Cable rails are generally attached between wood or aluminum posts, and can also be run through the posts.
Most modern cable railing systems use a sort of quick-connect fitting where the cable is secured in the fitting simply by inserting the cable into a hole in the end of the fitting.
Cables on cable railings are generally spaced about 3″ apart, so that if cables are stretched or become slack, that the spaces are still narrow enough that they pass code requirements for “baluster” spacing.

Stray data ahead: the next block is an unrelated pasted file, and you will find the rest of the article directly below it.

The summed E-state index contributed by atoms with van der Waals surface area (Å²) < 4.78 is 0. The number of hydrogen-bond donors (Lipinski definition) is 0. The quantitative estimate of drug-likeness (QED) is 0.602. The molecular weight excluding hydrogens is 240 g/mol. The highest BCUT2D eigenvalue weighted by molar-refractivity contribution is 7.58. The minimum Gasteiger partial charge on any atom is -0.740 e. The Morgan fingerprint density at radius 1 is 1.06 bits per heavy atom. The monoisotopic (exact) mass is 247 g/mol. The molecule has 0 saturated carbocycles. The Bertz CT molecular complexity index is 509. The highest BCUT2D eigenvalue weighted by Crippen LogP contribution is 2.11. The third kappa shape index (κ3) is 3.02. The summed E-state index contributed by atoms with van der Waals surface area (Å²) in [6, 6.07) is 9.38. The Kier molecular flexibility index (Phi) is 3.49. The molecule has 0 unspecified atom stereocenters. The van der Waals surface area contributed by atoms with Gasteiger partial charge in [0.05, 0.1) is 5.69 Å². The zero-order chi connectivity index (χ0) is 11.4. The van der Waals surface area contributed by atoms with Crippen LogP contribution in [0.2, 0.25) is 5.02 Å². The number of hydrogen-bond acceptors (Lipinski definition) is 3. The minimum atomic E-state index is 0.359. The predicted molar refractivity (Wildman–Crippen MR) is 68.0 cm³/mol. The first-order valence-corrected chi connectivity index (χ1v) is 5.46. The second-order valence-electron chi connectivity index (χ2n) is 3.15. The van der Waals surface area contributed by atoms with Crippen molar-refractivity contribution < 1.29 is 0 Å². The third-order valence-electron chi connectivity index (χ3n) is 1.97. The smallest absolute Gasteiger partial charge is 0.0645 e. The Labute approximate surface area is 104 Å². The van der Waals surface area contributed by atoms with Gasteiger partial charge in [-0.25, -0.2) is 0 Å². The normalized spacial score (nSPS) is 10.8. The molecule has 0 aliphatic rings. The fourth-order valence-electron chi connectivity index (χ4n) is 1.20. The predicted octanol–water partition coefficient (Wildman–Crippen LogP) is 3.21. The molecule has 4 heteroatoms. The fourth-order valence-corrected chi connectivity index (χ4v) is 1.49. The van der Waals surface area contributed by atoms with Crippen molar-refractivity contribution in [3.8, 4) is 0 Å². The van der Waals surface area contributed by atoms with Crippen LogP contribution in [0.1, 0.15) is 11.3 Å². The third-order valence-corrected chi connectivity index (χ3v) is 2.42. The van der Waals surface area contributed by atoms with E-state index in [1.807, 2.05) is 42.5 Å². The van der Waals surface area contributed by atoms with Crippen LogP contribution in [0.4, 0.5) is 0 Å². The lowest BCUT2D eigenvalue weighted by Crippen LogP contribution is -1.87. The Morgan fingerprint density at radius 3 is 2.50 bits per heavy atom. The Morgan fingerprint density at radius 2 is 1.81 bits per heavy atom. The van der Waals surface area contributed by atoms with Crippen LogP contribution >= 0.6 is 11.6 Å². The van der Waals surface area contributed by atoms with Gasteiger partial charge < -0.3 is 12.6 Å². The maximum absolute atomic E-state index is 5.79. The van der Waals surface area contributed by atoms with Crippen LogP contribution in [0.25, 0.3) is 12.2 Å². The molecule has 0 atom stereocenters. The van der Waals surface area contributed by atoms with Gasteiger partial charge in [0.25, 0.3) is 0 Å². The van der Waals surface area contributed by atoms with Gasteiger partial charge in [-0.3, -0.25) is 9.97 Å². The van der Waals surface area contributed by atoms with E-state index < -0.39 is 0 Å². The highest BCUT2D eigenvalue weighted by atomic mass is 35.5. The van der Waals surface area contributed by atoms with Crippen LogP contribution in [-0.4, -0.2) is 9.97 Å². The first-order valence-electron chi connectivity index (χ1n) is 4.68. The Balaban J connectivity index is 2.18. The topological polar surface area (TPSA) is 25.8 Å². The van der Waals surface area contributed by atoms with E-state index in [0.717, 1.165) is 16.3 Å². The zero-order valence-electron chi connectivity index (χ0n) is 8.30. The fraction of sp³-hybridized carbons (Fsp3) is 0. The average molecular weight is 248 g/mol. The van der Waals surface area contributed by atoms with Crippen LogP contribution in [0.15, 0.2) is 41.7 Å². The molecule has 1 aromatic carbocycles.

Cable fittings are available with different ends:
- Lag ends for screwing into wood posts
- Washer-style ends that are inserted through a metal post, where the washer portion of the fitting prevents the cable from pulling through the post
- Bolt fitting that is inserted through a wood post, with a nut that screws onto the bolt to prevent it from pulling back through the post
These fittings can usually be tightened with a wrench by twisting a portion of the fitting. The cable can be released from the fitting by inserting a release tool around the cable and into the end of the fitting.